“Music’s been real important to me since the time I was small….And it’s amazing how much we know that we don’t realize we know,” said David Lynch. “I’m not a trained musician, but when you get into it, you discover you really do have an understanding of the form and have incredibly strong feelings about how music should be made. I’m not saying l’m a skilled musician, but me and Angelo [Badalamenti] – who’s a great musician – have an instant dialogue.” And throughout his nightmarish dreamscape of an oueuvre, music has been an integral element to the psychologically penetrating and haunting power of his work. The droning hums or Eraserhead or the mysterious sounds lingering in the night between the trees of Twin Peaks are just as large of a character as any, and when it comes to the Lynchian universe, his sonic world has always been just as riveting as the tones and textures that come to life on the screen.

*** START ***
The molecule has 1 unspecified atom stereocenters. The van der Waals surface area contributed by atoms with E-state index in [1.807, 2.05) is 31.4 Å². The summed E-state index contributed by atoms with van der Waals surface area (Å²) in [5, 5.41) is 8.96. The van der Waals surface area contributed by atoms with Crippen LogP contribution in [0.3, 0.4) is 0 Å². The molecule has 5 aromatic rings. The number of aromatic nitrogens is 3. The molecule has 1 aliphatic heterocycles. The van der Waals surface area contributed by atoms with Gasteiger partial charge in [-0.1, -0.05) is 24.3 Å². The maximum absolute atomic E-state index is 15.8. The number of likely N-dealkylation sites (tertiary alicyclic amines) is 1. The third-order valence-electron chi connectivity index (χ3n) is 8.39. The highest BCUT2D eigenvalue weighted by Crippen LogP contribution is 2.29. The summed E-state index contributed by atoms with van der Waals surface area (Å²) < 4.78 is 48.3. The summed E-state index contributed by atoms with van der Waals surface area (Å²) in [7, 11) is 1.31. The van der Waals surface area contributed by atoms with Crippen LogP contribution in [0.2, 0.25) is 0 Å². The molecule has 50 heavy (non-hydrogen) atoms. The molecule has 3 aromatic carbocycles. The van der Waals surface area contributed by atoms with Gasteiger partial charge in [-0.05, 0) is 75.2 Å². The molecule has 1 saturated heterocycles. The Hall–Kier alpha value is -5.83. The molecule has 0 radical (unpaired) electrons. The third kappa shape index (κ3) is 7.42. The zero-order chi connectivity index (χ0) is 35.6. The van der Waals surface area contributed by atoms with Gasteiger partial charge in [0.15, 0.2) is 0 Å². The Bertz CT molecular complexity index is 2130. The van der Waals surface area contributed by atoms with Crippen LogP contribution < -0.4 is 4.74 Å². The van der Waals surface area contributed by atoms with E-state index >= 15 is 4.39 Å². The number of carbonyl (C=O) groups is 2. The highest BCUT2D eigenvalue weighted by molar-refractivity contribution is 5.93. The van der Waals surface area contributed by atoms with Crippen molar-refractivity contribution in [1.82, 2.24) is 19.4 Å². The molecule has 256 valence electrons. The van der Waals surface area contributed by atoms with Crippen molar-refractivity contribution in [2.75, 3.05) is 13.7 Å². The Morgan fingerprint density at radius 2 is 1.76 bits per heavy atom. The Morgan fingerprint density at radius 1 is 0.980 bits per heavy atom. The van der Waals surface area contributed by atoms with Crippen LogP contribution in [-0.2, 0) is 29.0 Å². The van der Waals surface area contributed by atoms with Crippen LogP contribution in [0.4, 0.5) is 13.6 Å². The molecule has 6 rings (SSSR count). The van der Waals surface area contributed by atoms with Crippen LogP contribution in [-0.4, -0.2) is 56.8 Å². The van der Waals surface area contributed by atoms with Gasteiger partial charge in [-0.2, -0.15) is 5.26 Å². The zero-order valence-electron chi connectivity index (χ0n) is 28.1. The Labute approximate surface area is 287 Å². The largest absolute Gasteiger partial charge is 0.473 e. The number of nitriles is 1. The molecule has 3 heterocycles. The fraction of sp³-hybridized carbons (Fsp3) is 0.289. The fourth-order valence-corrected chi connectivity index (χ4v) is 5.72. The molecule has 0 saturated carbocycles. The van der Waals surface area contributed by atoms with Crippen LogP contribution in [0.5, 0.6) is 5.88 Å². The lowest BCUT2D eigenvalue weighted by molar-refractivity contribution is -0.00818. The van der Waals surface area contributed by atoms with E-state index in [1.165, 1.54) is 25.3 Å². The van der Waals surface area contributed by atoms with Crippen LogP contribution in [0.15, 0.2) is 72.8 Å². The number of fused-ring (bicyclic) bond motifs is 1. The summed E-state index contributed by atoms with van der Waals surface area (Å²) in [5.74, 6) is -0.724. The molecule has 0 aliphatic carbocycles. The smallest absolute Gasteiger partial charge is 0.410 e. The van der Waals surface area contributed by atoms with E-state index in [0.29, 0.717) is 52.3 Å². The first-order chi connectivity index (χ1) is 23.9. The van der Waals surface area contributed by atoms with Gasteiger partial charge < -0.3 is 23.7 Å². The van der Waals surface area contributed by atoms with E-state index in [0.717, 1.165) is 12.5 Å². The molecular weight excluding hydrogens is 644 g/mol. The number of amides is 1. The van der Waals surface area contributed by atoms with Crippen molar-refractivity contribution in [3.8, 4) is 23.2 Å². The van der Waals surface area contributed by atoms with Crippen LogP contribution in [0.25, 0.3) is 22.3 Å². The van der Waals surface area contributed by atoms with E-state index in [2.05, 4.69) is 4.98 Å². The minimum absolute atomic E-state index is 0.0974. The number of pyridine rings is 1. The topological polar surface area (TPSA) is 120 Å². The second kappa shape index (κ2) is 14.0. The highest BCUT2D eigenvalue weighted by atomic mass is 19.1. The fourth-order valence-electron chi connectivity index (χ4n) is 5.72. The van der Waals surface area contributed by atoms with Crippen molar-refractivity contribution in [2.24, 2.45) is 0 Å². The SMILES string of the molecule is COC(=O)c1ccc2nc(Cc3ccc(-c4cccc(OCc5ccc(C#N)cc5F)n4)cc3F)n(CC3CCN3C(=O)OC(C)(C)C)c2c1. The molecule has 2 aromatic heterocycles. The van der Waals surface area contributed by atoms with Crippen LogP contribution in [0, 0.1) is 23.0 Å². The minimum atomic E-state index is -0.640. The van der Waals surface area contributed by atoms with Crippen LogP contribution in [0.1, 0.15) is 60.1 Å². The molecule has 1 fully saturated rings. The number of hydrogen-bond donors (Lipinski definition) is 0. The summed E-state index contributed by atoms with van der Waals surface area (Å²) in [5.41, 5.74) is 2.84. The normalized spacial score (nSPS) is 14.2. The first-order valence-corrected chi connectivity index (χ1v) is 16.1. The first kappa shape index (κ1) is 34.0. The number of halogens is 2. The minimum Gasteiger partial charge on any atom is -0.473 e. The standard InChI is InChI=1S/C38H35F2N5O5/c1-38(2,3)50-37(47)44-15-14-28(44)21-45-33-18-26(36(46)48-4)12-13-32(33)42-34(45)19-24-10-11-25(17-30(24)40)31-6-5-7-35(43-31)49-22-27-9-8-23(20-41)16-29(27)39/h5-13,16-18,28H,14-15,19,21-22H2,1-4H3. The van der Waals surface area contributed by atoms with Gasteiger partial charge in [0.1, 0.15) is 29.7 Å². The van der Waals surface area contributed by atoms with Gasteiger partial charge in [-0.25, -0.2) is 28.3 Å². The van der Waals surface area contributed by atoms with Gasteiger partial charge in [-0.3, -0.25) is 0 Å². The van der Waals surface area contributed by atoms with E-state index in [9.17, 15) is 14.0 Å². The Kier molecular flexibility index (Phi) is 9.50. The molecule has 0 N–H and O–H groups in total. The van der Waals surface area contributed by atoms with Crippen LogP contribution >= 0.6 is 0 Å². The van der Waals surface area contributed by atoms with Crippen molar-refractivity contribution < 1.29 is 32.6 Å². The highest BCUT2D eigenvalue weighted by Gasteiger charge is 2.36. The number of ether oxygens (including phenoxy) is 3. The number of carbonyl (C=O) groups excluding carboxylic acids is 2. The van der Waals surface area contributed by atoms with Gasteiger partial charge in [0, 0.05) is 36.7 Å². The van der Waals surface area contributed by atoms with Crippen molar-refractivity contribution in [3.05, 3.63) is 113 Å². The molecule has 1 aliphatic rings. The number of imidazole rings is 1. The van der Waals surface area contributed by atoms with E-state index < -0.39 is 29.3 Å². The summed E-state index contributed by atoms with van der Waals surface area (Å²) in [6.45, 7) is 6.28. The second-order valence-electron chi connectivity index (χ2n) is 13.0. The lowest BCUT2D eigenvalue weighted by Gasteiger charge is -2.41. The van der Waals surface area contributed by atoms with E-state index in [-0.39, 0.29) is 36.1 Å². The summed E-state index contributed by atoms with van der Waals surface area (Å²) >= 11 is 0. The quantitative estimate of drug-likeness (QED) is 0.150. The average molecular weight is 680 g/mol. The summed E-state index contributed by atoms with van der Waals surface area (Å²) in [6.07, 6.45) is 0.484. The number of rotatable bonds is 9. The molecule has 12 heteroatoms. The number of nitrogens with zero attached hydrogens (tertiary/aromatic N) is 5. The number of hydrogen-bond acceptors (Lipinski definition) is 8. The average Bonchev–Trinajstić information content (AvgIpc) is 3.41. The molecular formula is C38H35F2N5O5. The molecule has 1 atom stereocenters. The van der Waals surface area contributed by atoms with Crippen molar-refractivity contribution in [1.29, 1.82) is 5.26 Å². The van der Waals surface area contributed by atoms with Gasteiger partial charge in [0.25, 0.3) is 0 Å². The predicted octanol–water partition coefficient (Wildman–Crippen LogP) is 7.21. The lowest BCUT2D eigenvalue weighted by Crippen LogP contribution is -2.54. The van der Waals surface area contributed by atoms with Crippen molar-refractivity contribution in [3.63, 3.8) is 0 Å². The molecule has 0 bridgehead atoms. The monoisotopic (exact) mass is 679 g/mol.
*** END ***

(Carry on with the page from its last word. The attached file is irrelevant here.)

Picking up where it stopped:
Last year, we were thrilled that Sacred Bones would be putting out a re-issued vinyl of Eraserhead’s dark and dizzying original soundtrack, but now we learn that the label will be putting the OST out on CD as well. With the vinyl no longer available, the CD—which has not been available in five years—contains only three songs, but does have a 10-minute dance mix done by Lynch. And in addition, the label has also un-earthed copies of the fascinating and rare soundtrack to Twin Peaks’ second season. Composed by Angelo Badalamenti, the chilling soundtrack as well as the Eraserhead album are now available for purchase, so I’d suggest you head over to Sacred Bones immediately and bask in all that Lynchian sound.
And for an added treat, watch this wonderful video of Badalamenti demonstrating his creative process working on Twin Peaks.
Cinematic Panic: Diving Into The Dark Unknown With David Lynch’s ‘Eraserhead’
David Lynch on His Favorite Films and Filmmakers
See a Young David Lynch Talk ‘Eraserhead’ in 1979
David Lynch Talks Cinema’s Current State and the Spiritual Experience of Film
Watch A Video Essay Connecting Lynch’s ‘Inland Empire’ & Kieślowski’s ‘The Double Life Of Veronique’